History

An historical tour of the village led by Heather Eaton

An historical tour of the village led by Heather Eaton

The potted history of Milford & Makeney on this page is the one that appears on the village interpretation board which can be viewed in the ‘triangle’ opposite the Strutt Arms.  To see the board itself – with full text and historical photos – click here Milford Interpretation Board

 

There are two other boards you can view: Hopping Mill Meadow and Milford Foundry

 

 

An historical tour of the village which takes in Andy Whitaker’s West Terrace cottage

An historical tour of the village which takes in Andy Whitaker’s West Terrace cottage

There is invariably an historical tour of Milford every year during the Derwent Valley Mills Discovery Days, which takes place in the late October/early November half term week.  The tour is conducted by Heather Eaton and/or Adrian Farmer.

Milford was named for its river-crossing, on an ancient route from Derby to the Peak District. The power of the Derwent was used from medieval times to run a corn-mill, dyeing and fulling mills, and iron and scythe forges.

Jedediah Strutt, a farmer turned hosier, recognised the potential of the site. Inventor of the Derby rib machine, Strutt owned a Derby silk mill, and had set up cotton mills in Belper. In 1781, he bought land in Milford to build a cotton spinning mill. It was one of a series of textile mills constructed on the Derwent between Matlock and Derby during the Industrial Revolution.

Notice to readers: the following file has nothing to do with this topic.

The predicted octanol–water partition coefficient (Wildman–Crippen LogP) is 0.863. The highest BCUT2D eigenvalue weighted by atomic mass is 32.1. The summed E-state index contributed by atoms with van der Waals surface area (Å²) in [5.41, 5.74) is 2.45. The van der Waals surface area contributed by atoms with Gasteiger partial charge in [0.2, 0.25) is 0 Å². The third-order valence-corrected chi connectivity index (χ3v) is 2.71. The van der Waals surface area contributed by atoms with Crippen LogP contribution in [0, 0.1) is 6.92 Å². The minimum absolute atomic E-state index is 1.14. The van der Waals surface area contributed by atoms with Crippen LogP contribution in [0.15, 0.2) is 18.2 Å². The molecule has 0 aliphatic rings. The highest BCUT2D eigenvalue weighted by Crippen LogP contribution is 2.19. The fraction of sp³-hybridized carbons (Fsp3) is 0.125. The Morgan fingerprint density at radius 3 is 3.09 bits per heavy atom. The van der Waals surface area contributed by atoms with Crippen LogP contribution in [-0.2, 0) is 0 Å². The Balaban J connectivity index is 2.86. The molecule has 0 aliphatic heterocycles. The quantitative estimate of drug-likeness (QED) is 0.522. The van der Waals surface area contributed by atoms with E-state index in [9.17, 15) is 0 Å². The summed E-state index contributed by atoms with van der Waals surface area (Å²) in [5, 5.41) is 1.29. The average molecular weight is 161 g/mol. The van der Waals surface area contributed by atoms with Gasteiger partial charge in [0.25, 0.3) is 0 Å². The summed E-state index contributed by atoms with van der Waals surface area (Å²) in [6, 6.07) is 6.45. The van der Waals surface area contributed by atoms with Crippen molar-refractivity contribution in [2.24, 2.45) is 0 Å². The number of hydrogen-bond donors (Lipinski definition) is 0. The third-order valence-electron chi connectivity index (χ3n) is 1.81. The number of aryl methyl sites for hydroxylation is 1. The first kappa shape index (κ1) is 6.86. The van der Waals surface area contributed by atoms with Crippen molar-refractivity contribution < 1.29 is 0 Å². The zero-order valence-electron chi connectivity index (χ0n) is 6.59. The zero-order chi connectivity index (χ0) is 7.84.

These pioneering developments, which included the creation of new communities to house and cater for the workforce they required, are now recognised as being of international importance.  The Milford Mill complex eventually included spinning, bleaching and dyeing mills, as well as foundries, joiners’ workshops, a gas-works and a corn-mill. The
Warehouse, constructed in 1793, was an early attempt by William Strutt, Jedediah’s eldest son, to design a fire-proof multi-storey structure. Later, and more successful, attempts at fire-proofing are embodied in the Dyehouse building, near the bridge.

Whilst almost all the early mill buildings were demolished in the 1950s and ’60s, much of the associated industrial housing has survived. Many of these houses were built by the Strutts, from the late 18th century onwards, transforming Milford from a riverside hamlet
into a company village. The Strutts also built the school, created several farms to supply produce for their workers, and helped establish the village’s various
religious and social buildings.